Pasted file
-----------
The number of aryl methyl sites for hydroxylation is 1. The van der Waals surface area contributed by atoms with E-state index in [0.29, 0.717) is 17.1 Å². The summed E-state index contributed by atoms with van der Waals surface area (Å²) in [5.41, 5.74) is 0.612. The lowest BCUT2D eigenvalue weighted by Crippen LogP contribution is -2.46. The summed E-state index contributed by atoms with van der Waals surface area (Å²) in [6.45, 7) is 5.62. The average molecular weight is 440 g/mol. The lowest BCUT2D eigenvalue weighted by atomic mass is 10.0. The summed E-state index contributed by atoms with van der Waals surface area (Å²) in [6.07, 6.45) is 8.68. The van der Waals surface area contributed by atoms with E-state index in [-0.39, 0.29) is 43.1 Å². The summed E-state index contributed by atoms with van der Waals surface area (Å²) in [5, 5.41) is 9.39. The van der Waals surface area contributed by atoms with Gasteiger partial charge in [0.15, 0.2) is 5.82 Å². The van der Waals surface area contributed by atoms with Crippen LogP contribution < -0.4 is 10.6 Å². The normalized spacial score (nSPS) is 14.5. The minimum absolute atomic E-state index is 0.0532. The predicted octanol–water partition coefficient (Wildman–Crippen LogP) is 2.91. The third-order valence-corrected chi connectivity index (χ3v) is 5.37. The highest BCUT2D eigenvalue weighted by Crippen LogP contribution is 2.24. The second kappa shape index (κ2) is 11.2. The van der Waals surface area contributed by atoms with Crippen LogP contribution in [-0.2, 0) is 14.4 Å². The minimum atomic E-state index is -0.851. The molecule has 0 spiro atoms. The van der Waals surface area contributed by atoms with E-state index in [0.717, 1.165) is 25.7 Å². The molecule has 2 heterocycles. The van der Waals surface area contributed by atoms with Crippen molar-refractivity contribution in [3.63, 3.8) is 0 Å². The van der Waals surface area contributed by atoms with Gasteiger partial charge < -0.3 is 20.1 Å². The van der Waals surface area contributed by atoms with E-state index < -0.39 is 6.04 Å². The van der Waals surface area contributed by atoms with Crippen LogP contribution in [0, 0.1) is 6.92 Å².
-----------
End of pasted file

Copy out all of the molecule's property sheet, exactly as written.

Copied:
The number of aryl methyl sites for hydroxylation is 1. The van der Waals surface area contributed by atoms with E-state index in [0.29, 0.717) is 17.1 Å². The summed E-state index contributed by atoms with van der Waals surface area (Å²) in [5.41, 5.74) is 0.612. The lowest BCUT2D eigenvalue weighted by Crippen LogP contribution is -2.46. The summed E-state index contributed by atoms with van der Waals surface area (Å²) in [6.45, 7) is 5.62. The average molecular weight is 440 g/mol. The lowest BCUT2D eigenvalue weighted by atomic mass is 10.0. The summed E-state index contributed by atoms with van der Waals surface area (Å²) in [6.07, 6.45) is 8.68. The van der Waals surface area contributed by atoms with E-state index in [-0.39, 0.29) is 43.1 Å². The summed E-state index contributed by atoms with van der Waals surface area (Å²) in [5, 5.41) is 9.39. The van der Waals surface area contributed by atoms with Gasteiger partial charge in [0.15, 0.2) is 5.82 Å². The van der Waals surface area contributed by atoms with Crippen LogP contribution < -0.4 is 10.6 Å². The normalized spacial score (nSPS) is 14.5. The minimum absolute atomic E-state index is 0.0532. The predicted octanol–water partition coefficient (Wildman–Crippen LogP) is 2.91. The third-order valence-corrected chi connectivity index (χ3v) is 5.37. The highest BCUT2D eigenvalue weighted by Crippen LogP contribution is 2.24. The second kappa shape index (κ2) is 11.2. The van der Waals surface area contributed by atoms with Crippen LogP contribution in [-0.2, 0) is 14.4 Å². The minimum atomic E-state index is -0.851. The molecule has 0 spiro atoms. The van der Waals surface area contributed by atoms with E-state index in [0.717, 1.165) is 25.7 Å². The molecule has 2 heterocycles. The van der Waals surface area contributed by atoms with Crippen molar-refractivity contribution in [3.63, 3.8) is 0 Å². The van der Waals surface area contributed by atoms with Gasteiger partial charge < -0.3 is 20.1 Å². The van der Waals surface area contributed by atoms with E-state index < -0.39 is 6.04 Å². The van der Waals surface area contributed by atoms with Crippen LogP contribution in [0, 0.1) is 6.92 Å².